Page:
Incarnation: This is No Zeus
A sermon from Fr. Charles Dinkler, RIP.
God, who at sundry times and in diverse manners, spake in time past unto the fathers by the Prophets, hath in these last days spoken unto us by his Son whom he hath appointed heir of all things, by whom also he made the world.” Hebrews 1:1-2.
Everyone knows that a Christian has to stay on the straight and narrow way. One thing this means is that if he finds himself falling off the horse on one side, he must not overcompensate by getting back on the horse and then falling off on the other side.
The same is true of theology.
In the first 1000 years of Christianity, more time was spent defending the humanity of Jesus Christ than his divinity. Influenced by the pagan world and its sensibilities, many then could never conceive of God actually becoming a man. The flesh was too fallen, low, mortal, undivine, ungodly for there ever to be union betwixt the two.
Nestorious taught - amongst other egregious and grievous errors - that the Son of God “passed through Mary as water through a pipe.” He meant that she was merely a conduit. Jesus took nothing of her, nothing of her nature. He and she were not in any way consubstantial - i.e., He was not in any way, shape, or form of the same nature as she was.
The Church during the Christmas and Epiphany holidays takes special care to dispute this heresy. The feast we celebrate, the hymns we sing, the evidence we hear all rebut it. They keep his divinity in union with his humanity.
St. Paul says in Hebrews that Christ was made of a woman. “When the fullness of time was come, God sent forth his son, made of a woman, made under the law, to redeem them that were under the law, that we might receive the adoption of sons.” He is made of her, he takes something of her nature, just as a merely human baby takes on his mother’s nature.
And the Word became flesh. It says “became”. Not “posed as” or “pretended to be” or “projected an image that looked like” flesh. He actually became flesh. He actually became a human like us.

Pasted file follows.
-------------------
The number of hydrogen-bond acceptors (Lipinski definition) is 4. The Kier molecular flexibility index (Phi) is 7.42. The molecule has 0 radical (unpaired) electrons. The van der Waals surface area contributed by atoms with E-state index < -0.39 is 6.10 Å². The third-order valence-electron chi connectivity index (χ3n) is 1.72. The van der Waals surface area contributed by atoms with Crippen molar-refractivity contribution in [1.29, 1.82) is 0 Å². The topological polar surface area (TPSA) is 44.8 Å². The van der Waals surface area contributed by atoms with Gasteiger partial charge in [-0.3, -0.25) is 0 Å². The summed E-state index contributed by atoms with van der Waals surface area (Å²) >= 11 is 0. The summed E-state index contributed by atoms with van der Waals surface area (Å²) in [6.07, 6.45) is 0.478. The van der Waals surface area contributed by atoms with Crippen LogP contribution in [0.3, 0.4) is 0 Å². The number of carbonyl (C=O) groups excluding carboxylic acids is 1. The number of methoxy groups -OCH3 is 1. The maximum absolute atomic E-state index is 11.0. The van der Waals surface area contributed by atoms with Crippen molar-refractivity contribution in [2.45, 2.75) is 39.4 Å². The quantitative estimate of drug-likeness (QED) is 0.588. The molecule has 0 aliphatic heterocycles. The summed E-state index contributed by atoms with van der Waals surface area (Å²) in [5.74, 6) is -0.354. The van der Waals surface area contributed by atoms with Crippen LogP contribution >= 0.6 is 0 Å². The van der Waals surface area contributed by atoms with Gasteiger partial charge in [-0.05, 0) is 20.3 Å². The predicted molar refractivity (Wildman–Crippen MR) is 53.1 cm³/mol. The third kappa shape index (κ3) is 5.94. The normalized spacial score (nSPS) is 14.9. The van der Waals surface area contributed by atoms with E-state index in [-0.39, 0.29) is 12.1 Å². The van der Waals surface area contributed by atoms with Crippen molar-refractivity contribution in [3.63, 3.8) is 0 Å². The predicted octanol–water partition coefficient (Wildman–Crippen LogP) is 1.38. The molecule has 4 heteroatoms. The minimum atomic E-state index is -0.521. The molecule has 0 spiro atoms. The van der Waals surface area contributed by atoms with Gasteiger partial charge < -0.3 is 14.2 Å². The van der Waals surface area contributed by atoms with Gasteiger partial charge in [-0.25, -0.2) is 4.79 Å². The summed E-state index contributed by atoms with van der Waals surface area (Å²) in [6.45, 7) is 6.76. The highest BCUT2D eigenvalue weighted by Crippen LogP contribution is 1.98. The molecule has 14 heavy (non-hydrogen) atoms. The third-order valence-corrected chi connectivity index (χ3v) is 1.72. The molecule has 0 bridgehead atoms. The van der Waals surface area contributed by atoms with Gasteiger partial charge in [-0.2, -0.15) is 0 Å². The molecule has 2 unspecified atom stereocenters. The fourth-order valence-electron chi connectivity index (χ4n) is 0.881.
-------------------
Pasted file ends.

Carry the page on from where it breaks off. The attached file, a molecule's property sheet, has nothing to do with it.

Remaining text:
Whatever there was of humanity, he became it. He took it all on. He became in every way like us, except for one thing: sin.
Sin is not of our human essence. It is the destructor of our essence. It is an addition to our humanity - or more accurately, a subtraction of it. We are less, not more, human when we sin.
Christ became human, he did all of this, without ever ceasing to be God.
Take the hymn we sing at the Christmas liturgy, Hymn No. 20: Of The Father’s Love Begotten. This hymn comes down to us from Prudentius in the 5th Century. Christians have been singing it for 1500 years.
The first verse nails down Christ’s divinity. The opening words are: “Of the Father’s love begotten/Ere the worlds began to be.” Look at that word “begotten”. That means that he partakes of everything the father partakes. He is “the express image of the father.” As C. S. Lewis notes, beavers beget beavers, dogs beget dogs, god begets god. Whatever is begotten is of the same nature as what begat it.
“Ere the worlds began to be.” Before one iota of creation came into being, God the Son existed. “For by him were all things created, that are in heaven and that are in earth, visible and invisible, whether they be thrones, or dominions, or principalities, or powers; all things were created by him, and for him: And he is before all things, and by him all things consist.” Colossians 1:16-17. The last gospel reminds us of this every week: All things were made by Him, and without Him was not anything made that was made.
It applies as well to everything that shall be made in the future. Because all things are made for him. Everything that comes into existence is equally subject to him, equally made by him. He is very god of very god. He truly is the Son of the Living God.
The second verse of the hymn nails down Christ’s humanity.
O that birth forever blessed
When the Virgin, full of grace
By the Holy Ghost conceiving
Bare the savior of our race
And the babe, the world’s redeemer